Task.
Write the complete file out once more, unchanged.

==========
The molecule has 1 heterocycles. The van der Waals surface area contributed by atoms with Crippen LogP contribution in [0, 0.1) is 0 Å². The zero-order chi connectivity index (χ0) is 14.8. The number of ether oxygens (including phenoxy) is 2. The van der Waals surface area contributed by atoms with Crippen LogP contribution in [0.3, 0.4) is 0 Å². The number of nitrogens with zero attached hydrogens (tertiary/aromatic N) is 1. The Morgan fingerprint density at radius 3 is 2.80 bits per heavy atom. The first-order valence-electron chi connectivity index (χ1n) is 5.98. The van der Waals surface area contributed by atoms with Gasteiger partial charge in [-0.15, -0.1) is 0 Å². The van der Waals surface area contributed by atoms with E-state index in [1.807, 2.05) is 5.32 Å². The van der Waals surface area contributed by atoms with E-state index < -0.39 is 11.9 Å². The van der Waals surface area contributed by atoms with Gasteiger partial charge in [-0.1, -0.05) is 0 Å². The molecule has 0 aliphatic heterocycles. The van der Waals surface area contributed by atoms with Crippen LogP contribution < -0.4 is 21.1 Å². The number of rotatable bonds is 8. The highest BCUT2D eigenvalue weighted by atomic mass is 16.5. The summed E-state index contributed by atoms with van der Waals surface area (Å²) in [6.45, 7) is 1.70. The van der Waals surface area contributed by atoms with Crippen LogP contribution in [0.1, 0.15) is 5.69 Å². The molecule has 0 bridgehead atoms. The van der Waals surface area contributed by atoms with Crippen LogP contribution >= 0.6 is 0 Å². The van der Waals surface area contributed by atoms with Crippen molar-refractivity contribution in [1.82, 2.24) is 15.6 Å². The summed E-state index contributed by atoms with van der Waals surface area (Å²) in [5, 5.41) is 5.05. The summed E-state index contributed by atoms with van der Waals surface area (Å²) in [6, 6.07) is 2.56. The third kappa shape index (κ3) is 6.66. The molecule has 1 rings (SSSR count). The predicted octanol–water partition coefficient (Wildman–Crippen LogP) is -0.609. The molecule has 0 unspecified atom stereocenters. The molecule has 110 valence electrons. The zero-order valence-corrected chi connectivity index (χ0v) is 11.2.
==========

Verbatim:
The molecule has 1 heterocycles. The van der Waals surface area contributed by atoms with Crippen LogP contribution in [0, 0.1) is 0 Å². The zero-order chi connectivity index (χ0) is 14.8. The number of ether oxygens (including phenoxy) is 2. The van der Waals surface area contributed by atoms with Crippen LogP contribution in [0.3, 0.4) is 0 Å². The number of nitrogens with zero attached hydrogens (tertiary/aromatic N) is 1. The Morgan fingerprint density at radius 3 is 2.80 bits per heavy atom. The first-order valence-electron chi connectivity index (χ1n) is 5.98. The van der Waals surface area contributed by atoms with Gasteiger partial charge in [-0.15, -0.1) is 0 Å². The van der Waals surface area contributed by atoms with E-state index in [1.807, 2.05) is 5.32 Å². The van der Waals surface area contributed by atoms with E-state index < -0.39 is 11.9 Å². The van der Waals surface area contributed by atoms with Gasteiger partial charge in [-0.1, -0.05) is 0 Å². The molecule has 0 aliphatic heterocycles. The van der Waals surface area contributed by atoms with Crippen LogP contribution < -0.4 is 21.1 Å². The number of rotatable bonds is 8. The highest BCUT2D eigenvalue weighted by atomic mass is 16.5. The summed E-state index contributed by atoms with van der Waals surface area (Å²) in [6.45, 7) is 1.70. The van der Waals surface area contributed by atoms with Crippen LogP contribution in [0.1, 0.15) is 5.69 Å². The molecule has 0 bridgehead atoms. The van der Waals surface area contributed by atoms with Crippen LogP contribution >= 0.6 is 0 Å². The van der Waals surface area contributed by atoms with Crippen molar-refractivity contribution in [1.82, 2.24) is 15.6 Å². The summed E-state index contributed by atoms with van der Waals surface area (Å²) in [5, 5.41) is 5.05. The summed E-state index contributed by atoms with van der Waals surface area (Å²) in [6, 6.07) is 2.56. The third kappa shape index (κ3) is 6.66. The molecule has 1 rings (SSSR count). The predicted octanol–water partition coefficient (Wildman–Crippen LogP) is -0.609. The molecule has 0 unspecified atom stereocenters. The molecule has 110 valence electrons. The zero-order valence-corrected chi connectivity index (χ0v) is 11.2.